*The new product was originally developed and marketed in England and is available under the brand name Evansite®.

Figure 2. Effect of the new borate and temperature on water absorption.

Improved Properties

Using the new borate in brick and tile applications can provide a number of other benefits, including reduced water absorption, enhanced freeze-thaw durability and enhanced raw material capabilities.

Reduced Water Absorption. Borates normally reduce water absorption at a given firing temperature; however, the combined effect on shrinkage and pore size distribution should also be taken into account. Figure 2 shows the water absorption of a carboniferous coal measure shale as a function of the new borate admixture and the firing temperature. The water absorption decreases with both an increase in the borate admixture and an increase in firing temperature. With the addition of 0.5% B2O3, the same water absorption was achieved at much lower firing temperatures than in the control clay body. In this case, the borate improves vitrification and replaces other, less reactive raw material fluxes.

Figure 3. Results of the freeze-thaw cycles.
Enhanced Freeze-Thaw Durability. Freeze-thaw durability is partly related to a product's pore characteristics, including pore size distribution, volume and area. A relationship also exists between freeze-thaw durability and the amount of glassy phase and mechanical strength of the fired ware. Tests have shown, however, that water absorption, which has traditionally been the key measure of durability, is not a reliable indicator. In one test, for instance, a very poor-quality Mercia mudstone (a carbonate-based Triassic system) was treated with 2% of the new borate. While the control brick started to fail after 10 cycles, the brick containing the borate went on to pass 100 cycles, making them FL (fully frost resistant) class brick (see Figure 3). A further benefit was that the firing temperature was also reduced by 50°C.

Enhanced Raw Material Capabilities. Many clay brick and roofing tile manufacturers blend imported clays with their own stocks to achieve a particular body property or color, and these clays can sometimes come from hundreds of miles away. Along with the transportation costs, producers must also finance the large stockpiles needed to ensure consistency. These imported clays can be eliminated or greatly reduced by adding the new borate. In effect, the borate acts as a powerful flux in very small quantities, compared to the weak fluxing action of some imported clays.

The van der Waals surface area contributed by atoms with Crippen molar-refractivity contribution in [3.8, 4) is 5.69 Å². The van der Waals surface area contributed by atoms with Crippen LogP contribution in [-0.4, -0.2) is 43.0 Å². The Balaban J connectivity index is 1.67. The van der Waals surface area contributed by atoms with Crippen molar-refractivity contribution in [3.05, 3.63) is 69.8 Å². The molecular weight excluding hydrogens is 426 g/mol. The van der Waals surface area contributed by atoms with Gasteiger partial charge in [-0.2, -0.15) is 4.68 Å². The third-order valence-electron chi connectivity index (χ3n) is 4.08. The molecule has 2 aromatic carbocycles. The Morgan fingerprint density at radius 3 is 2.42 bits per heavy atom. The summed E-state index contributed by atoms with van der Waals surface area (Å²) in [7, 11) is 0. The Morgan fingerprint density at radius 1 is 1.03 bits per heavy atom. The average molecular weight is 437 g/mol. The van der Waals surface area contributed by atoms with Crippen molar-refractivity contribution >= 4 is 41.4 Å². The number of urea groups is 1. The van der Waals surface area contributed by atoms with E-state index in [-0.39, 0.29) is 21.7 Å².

In some cases, a manufacturer's own clay stocks can also be improved by adding the borate. It is increasingly more difficult and costly to develop new clay extraction sites. The best option for producers is to make the most of their clays even as the quality starts to drop.

The new borate also increases the compressive strength and abrasion resistance of brick, helping manufacturers more easily meet building standards.

Figure 4. Effect of the new borate on leaching.

An Environmental Edge

Many brick manufacturers have begun investigating the use of waste products such as rock wool, fly ash and even calcined sewage in their products to save on raw material costs and capitalize on the use of recycled materials in the growing "green building" movement. However, incorporating such secondary materials into brick bodies can present problems ranging from compromising the compressive strength to actually harming the environment through the leaching of harmful elements into the soil. The new borate maintains or increases the compressive strength of the fired ware, even with these additives. Furthermore, tests have shown that borates effectively lock up leachates such as arsenic, fluorine and molybdenum, preventing them from contaminating groundwater (see Figure 4).

A Beneficial Additive

The new borate offers brick producers a wide range of benefits-from lower production costs and energy use, to higher quality brick and clay roofing tile. Measurable yields include improved durability, compressive strength, abrasion resistance, leaching resistance and reduced porosity. Additionally, manufacturers can make more efficient use of their other raw materials by adding the new borate to their batch.

For more information about the new borate, contact Michael Austerberry at U.S. Borax Inc., 26877 Tourney Rd. Valencia, CA 91355; (661) 287-5646; e-mail michael.austerberry@borax.com ; or contact Adrian Stubbs at Borax Europe Ltd., 1A Guildford Business Park, Guildford, Surrey, GU2 8XG, UK; (44) 1483-242032; e-mail adrian.stubbs@borax.com .